I work hard, I just don’t feel like I’m accomplishing anything.
I went from a pretty decent job as an office manager/executive assistant to running around and saying, “SQUID, get away from that toilet! DragonMonkey, put some pants on! SQUID, FOR THE LOVE OF ALL THAT IS HOLY, PLEASE JUST STAY OUT OF THE STUPID BATHROOM!”about ten times a day, with no noticeable effect.
I trained the dog how to sit in three tries. Why can’t I get through to the boys that easily?
When I work with my children, it seems never-ending. The progress is so slow that looking for results is like trying to watch grass grow. Some days, the only thing measurable thing my hard work seems to produce is diapers full of poo— which I hate, because when the kids are going poo it means they’re making room for more food – and holy crap, you two are hungry again?! Already?
This makes it sound like I don’t love them, and I don’t appreciate the chance to be home with them – I do, and I do. It’s just that me, on a personal level – I like seeing results. I like having a tangible feeling of accomplishment at the end of the day…. and that’s something that’s hard to find as a stay-at-home-mom.
I started writing.
And then I won NaNoWriMo.
And you know what?
That felt incredible.
And then, on Saturday, I got up early in the morning, and I went out and ran a 5k – an actual 5k race, with an official time, and everything.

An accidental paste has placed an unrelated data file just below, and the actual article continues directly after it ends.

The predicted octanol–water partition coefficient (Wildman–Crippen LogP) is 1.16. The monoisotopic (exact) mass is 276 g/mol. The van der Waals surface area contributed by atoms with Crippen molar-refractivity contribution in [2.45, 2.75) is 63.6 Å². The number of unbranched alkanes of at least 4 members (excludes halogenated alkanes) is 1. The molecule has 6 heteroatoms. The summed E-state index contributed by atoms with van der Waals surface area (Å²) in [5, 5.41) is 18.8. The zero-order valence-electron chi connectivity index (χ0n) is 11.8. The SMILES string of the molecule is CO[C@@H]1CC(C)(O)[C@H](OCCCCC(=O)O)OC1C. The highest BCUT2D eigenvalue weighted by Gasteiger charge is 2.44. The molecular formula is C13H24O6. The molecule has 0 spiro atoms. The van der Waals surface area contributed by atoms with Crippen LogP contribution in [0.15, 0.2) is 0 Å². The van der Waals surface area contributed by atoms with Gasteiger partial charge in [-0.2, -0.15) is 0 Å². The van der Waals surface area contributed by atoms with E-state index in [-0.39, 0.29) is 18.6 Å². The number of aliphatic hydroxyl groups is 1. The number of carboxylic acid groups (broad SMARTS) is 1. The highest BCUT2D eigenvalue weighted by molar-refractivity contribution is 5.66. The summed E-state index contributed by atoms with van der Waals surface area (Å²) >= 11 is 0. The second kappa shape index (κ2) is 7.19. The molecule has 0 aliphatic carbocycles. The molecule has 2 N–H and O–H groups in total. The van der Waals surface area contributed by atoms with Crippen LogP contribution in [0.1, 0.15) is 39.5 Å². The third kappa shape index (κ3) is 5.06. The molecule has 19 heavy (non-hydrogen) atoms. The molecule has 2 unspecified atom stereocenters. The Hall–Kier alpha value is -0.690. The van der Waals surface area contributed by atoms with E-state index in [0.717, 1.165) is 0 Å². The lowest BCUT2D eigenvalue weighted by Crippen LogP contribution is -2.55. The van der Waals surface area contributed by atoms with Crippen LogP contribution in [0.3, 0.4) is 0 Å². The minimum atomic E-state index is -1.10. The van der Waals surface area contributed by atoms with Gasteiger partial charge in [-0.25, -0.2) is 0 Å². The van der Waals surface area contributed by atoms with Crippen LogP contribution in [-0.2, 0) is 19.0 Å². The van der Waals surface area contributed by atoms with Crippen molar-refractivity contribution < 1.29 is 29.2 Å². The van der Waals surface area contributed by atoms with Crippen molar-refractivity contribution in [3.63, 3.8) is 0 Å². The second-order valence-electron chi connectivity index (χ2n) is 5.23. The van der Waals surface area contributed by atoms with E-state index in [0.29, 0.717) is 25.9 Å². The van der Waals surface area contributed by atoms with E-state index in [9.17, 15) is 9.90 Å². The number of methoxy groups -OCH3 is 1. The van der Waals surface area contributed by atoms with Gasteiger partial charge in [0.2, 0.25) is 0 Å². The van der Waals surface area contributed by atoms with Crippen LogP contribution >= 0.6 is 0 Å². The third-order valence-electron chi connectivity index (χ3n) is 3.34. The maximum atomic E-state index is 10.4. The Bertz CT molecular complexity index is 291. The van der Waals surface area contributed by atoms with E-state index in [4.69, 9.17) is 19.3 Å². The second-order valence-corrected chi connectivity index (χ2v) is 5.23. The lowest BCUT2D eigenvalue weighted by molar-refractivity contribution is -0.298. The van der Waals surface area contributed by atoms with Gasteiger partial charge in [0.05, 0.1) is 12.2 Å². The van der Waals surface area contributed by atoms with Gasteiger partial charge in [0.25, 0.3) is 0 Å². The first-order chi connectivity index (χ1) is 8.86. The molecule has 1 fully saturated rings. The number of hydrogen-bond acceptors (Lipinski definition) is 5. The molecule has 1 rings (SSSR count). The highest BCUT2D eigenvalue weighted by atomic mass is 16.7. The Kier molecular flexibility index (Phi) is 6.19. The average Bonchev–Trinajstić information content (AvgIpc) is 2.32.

I’ve never run in a race before. In fact, I’m not really a runner. I am really, REALLY not a runner, but I used the Couch to 5k program (I highly recommend it), and I went from running a 14 minute mile (for reference, people walk a 15 minute mile), to a 13 minute, to a 12 minute….
…..and on Saturday, my jogging partner and I crossed the finish line with a 36:57, which means we ran an 11:53 pace.
To really understand what that meant to me, you have to understand that back in April of 2010, I was walking with a cane. I know that’s not really that big of a deal in the grand scheme of things, but it really bothered me.
I hate Rheumatoid Arthritis.
I hate it. I hate it, I hate it, I hate it. I hate that there’s no real cure, and I hate most of all that it is nobody’s fault but my own, really – that it is my own stupid body destroying itself.
I hated the pain – it wasn’t so bad, compared to some pain – it was just that it didn’t stop.
There was no respite.